here is a cnc flat stock bender- CNC Flat-Stock and Strip Bending Machine - NUMALLIANCE

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    doesn't sheet turn into plate at 3/16"?

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    Quote Originally Posted by Big B View Post
    Seems like for springs they would need to be heated to red hot to form them and then quench and draw them back. I don't think it would be that hard to bend 1" red hot steel around a mandrel.
    I know the smaller springs are made with treated and tempered wire. When he told me about the 1" stock being used I understood it was also done with cold "wire". Next time I need springs I will ask.

    I watched one of the videos of the "hot" work, my guess that is high production stuff for automotive use.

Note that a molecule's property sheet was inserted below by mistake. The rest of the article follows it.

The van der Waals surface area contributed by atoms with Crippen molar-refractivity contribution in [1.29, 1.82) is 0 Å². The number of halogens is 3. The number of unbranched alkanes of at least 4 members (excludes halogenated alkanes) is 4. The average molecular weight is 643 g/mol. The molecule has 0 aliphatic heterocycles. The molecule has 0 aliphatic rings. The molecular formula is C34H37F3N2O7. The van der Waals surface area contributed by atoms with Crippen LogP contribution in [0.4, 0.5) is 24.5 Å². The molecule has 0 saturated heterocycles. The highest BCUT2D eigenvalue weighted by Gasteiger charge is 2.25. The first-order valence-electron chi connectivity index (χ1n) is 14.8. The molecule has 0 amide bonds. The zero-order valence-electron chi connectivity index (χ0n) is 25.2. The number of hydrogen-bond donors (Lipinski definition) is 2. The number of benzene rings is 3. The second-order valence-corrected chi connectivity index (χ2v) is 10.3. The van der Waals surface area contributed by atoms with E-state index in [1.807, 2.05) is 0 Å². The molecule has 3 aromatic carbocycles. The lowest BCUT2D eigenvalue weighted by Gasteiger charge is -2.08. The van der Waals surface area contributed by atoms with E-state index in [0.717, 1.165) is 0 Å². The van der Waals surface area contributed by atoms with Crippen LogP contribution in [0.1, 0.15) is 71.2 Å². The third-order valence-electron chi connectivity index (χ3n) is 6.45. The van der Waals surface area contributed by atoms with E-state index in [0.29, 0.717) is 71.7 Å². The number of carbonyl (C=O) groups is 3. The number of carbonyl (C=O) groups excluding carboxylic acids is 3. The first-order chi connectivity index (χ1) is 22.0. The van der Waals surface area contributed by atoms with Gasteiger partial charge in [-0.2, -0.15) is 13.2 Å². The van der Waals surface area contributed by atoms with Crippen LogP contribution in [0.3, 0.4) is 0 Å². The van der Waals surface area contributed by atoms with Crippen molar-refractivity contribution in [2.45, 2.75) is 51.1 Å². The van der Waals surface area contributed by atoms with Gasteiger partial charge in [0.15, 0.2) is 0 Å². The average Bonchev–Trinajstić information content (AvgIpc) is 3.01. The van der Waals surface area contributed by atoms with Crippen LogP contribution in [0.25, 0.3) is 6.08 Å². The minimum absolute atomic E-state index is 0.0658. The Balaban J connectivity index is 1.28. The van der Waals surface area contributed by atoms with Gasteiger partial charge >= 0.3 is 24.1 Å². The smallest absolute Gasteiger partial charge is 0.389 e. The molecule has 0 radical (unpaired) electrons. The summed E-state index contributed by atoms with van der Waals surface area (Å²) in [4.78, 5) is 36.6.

For the OP your dimensions are not that big, I think a manual bench top bender could do that. A couple of different units each set to the right settings might do your work a lot more cost efficiently than a CNC unit.
    Setting them up is an art and science combo. I bought one for a little project we used to do and had the builder set it up. I copied the principals and made an even smaller one for some other preforms.
    Another thing to look at is 4 slide machines, again the art and science behind them is almost black magic. If you were to go that route I would buy a machine already set up.

    The photos attached are our little bench top unit. The original handle was about 1 1/2 feet long with a ball on the end. The fellow that built this made it much more "universal" than the standard benders. The normal "nose" that came with the machine is still bolted on where the builder left it.